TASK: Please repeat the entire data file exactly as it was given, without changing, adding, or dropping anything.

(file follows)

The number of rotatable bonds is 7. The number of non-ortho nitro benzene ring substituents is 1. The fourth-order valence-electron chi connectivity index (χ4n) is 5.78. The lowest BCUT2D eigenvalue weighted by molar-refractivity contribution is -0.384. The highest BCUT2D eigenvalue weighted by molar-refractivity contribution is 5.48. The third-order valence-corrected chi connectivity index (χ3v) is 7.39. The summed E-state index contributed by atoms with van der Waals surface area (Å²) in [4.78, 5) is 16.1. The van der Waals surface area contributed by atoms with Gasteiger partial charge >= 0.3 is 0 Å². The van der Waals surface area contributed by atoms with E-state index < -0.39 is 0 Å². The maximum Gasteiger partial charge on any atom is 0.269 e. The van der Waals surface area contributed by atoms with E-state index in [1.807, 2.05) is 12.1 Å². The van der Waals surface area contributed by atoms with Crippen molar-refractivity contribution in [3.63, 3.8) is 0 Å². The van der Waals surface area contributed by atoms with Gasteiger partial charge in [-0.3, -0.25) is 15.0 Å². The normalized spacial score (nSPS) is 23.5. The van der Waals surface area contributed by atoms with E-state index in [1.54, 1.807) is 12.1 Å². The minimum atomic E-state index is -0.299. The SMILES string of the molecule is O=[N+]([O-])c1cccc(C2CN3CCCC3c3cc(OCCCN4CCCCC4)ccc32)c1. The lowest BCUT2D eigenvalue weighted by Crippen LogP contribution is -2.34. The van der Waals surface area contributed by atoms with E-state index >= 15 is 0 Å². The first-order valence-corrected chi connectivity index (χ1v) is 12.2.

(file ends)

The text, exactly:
The number of rotatable bonds is 7. The number of non-ortho nitro benzene ring substituents is 1. The fourth-order valence-electron chi connectivity index (χ4n) is 5.78. The lowest BCUT2D eigenvalue weighted by molar-refractivity contribution is -0.384. The highest BCUT2D eigenvalue weighted by molar-refractivity contribution is 5.48. The third-order valence-corrected chi connectivity index (χ3v) is 7.39. The summed E-state index contributed by atoms with van der Waals surface area (Å²) in [4.78, 5) is 16.1. The van der Waals surface area contributed by atoms with Gasteiger partial charge >= 0.3 is 0 Å². The van der Waals surface area contributed by atoms with E-state index < -0.39 is 0 Å². The maximum Gasteiger partial charge on any atom is 0.269 e. The van der Waals surface area contributed by atoms with E-state index in [1.807, 2.05) is 12.1 Å². The van der Waals surface area contributed by atoms with Crippen molar-refractivity contribution in [3.63, 3.8) is 0 Å². The van der Waals surface area contributed by atoms with Gasteiger partial charge in [-0.3, -0.25) is 15.0 Å². The normalized spacial score (nSPS) is 23.5. The van der Waals surface area contributed by atoms with E-state index in [1.54, 1.807) is 12.1 Å². The minimum atomic E-state index is -0.299. The SMILES string of the molecule is O=[N+]([O-])c1cccc(C2CN3CCCC3c3cc(OCCCN4CCCCC4)ccc32)c1. The lowest BCUT2D eigenvalue weighted by Crippen LogP contribution is -2.34. The van der Waals surface area contributed by atoms with E-state index >= 15 is 0 Å². The first-order valence-corrected chi connectivity index (χ1v) is 12.2.